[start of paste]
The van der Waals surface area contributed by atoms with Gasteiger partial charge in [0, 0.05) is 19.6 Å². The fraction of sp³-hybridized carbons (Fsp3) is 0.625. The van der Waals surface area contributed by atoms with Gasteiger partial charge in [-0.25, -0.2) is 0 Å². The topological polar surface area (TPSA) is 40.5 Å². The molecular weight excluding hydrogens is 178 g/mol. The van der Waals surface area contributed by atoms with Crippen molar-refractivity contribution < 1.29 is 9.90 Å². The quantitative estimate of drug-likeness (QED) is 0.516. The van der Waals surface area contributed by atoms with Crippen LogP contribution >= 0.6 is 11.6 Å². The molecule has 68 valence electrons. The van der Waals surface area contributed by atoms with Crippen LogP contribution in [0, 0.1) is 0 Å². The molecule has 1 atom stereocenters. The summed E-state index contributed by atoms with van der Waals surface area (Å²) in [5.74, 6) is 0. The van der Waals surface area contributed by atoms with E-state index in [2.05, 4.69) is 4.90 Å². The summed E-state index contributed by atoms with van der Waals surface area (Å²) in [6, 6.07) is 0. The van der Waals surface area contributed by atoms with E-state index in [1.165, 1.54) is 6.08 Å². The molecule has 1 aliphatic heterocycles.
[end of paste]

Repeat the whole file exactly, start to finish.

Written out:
The van der Waals surface area contributed by atoms with Gasteiger partial charge in [0, 0.05) is 19.6 Å². The fraction of sp³-hybridized carbons (Fsp3) is 0.625. The van der Waals surface area contributed by atoms with Gasteiger partial charge in [-0.25, -0.2) is 0 Å². The topological polar surface area (TPSA) is 40.5 Å². The molecular weight excluding hydrogens is 178 g/mol. The van der Waals surface area contributed by atoms with Crippen molar-refractivity contribution < 1.29 is 9.90 Å². The quantitative estimate of drug-likeness (QED) is 0.516. The van der Waals surface area contributed by atoms with Crippen LogP contribution >= 0.6 is 11.6 Å². The molecule has 68 valence electrons. The van der Waals surface area contributed by atoms with Crippen LogP contribution in [0, 0.1) is 0 Å². The molecule has 1 atom stereocenters. The summed E-state index contributed by atoms with van der Waals surface area (Å²) in [5.74, 6) is 0. The van der Waals surface area contributed by atoms with E-state index in [2.05, 4.69) is 4.90 Å². The summed E-state index contributed by atoms with van der Waals surface area (Å²) in [6, 6.07) is 0. The van der Waals surface area contributed by atoms with E-state index in [1.165, 1.54) is 6.08 Å². The molecule has 1 aliphatic heterocycles.